The Federal Communications Commission (“FCC”) has issued a Second Report and Order and Order on Reconsideration, largely leaving intact the rules it adopted in 2017 authorizing television broadcast stations to implement the ATSC 3.0 technical standard, now known as “NextGen” TV.
Full Power and Class A TV stations converting to NextGen must continue to simulcast their programming in the currently deployed ATSC 1.0 format. That is normally done by channel-sharing with one or more other stations, where each station in the group transmits with either the 3.0 or 1.0 format and carries its own streams and the streams of other stations in that format. The FCC did not change the simulcast requirement; but recognizing that not every station will be able to find a simulcast partner, it provided guidance as to what it will require to waive the rule.
If there are two or fewer other stations in a station’s designated market area (“DMA”), the FCC will presume that the station cannot reasonably find a simulcasting partner, without requiring proof that no partner is available. A request to allow stations to certify that they asked all the other available stations and were turned down was rejected. The presumed availability of other stations is limited to stations of the same class – full power or Class A. Low Power Television (“LPTV”) and TV Translator stations are not counted as being available, although they may voluntarily be used for simulcasting provided that their signal coverage is sufficient.
The FCC turned down requests to exempt non-commercial educational full power stations (“NCE”) and all Class A stations from the simulcast requirements, as both station classes provide important services that should remain accessible to viewers. It estimates that 8% of non-commercial full power stations, 5% of commercial full power stations, and 71% of Class A stations will have two or fewer available simulcast partners and so will be able to qualify for a simulcasting waiver.
The fact that a station is carried on cable and/or satellite (“MVPD”) will not be sufficient to justify a waiver of the simulcast requirement. The FCC also did not change its earlier decision not to require simulcasting by LPTV stations, even those stations (not many in number) affiliated with a Big Four network.
If a station qualifies for a waiver and decides to convert to NextGen, it must take other steps to ensure the continued availability of its programming to viewers who do not have NextGen receivers. The FCC suggests giving away or selling converter devices at a low price to households that receive the station over-the-air. Only one converter per household is required. Although the requirement will apply only to viewers in the station’s community of license, the FCC encourages, and appears to expect, that converters will be made available to all viewers in a station’s noise-limited signal coverage area.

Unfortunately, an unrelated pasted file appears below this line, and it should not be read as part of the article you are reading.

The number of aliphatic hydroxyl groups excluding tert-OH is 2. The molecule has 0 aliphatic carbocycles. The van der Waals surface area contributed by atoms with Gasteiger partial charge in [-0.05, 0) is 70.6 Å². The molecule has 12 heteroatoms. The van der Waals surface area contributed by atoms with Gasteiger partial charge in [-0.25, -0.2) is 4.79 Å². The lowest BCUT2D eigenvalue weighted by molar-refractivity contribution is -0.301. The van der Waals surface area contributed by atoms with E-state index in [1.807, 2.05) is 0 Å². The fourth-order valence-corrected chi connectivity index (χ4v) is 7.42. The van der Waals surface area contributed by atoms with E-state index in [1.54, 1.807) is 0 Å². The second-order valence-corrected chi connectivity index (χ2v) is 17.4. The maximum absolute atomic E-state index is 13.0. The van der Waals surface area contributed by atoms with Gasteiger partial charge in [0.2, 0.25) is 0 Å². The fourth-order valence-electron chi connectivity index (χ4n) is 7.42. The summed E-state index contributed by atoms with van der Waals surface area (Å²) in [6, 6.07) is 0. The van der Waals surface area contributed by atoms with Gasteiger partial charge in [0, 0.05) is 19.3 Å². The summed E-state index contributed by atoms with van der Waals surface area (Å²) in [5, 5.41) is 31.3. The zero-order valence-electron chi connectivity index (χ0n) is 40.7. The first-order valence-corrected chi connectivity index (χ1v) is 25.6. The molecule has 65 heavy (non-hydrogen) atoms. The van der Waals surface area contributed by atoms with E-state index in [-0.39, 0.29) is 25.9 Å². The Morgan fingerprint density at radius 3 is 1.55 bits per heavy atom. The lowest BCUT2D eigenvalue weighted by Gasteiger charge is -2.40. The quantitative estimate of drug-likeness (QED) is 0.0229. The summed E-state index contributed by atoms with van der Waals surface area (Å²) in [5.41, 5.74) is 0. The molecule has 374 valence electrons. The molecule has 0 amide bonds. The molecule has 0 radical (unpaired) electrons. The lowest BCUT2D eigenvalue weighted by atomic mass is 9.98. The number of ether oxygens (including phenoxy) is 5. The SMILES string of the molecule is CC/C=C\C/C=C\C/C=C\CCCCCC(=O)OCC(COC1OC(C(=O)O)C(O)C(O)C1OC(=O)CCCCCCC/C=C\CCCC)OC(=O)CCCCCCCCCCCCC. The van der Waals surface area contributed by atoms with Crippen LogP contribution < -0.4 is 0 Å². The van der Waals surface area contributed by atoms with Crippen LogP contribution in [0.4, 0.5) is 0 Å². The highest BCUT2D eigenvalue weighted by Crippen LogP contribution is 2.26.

The earlier decision to allow ATSC 1.0 simulcasting to be in standard definition format and not high definition, was not changed, although of course high definition simulcasting is permitted.
The FCC also stressed that no NextGen signal has or will have MVPD must-carry rights, even if it delivers its programming to MVPDs by fiber in baseband format, which is neither ATSC 1.0 nor ATSC 3.0 and so is not affected by an over-the-air format change. However, the FCC will also not restrict the ability of TV stations to use their bargaining power in retransmission consent negotiations to get their ATSC 3.0 signal carried by MVPDs.
Although must-carry rights will not include NextGen signals, a station’s status as significantly viewed for purposes of MVPD carriage and MVPD copyright liability will be retained. There is nothing to stop an MVPD from petitioning the FCC to remove a station from the significantly viewed list, but such a petition will succeed only if new audience measurements show that over-the-air viewership has declined below the required threshold.
The FCC decided not to change its present sunset dates for the NextGen ATSC A/322 technical standard and the simulcasting requirement. All NextGen stations must adhere to the A/322 standard until March 6, 2023, and must simulcast in ATSC 1.0 and 3.0 until July 17, 2023 (except for ATSC 3.0 features, such as targeted advertising, not available in ATSC 1.0). The FCC said that it will re-examine these deadlines one year before the current deadline dates.
Nodding to objections by LPTV stations, “White Spaces” proponents, and wireless microphone users, all of which need open TV channels to survive, the FCC adhered to its previous decision not to allow NextGen stations to obtain temporary use of a second channel while the simulcasting requirement remains in effect.
Finally, the FCC decided not to attempt to take on the issue of patent royalty costs imposed on NextGen stations. That problem does not appear yet to be severe enough to generate FCC concern.
Some of the FCC’s decisions will facilitate conversion to NextGen; others may end up being barriers. Stations in Pittsburgh, Las Vegas, Phoenix, and Portland (Oregon), both full power and Class A, have already started or are close to starting NextGen service. Time will tell how easy or difficult the overall process turns out to be.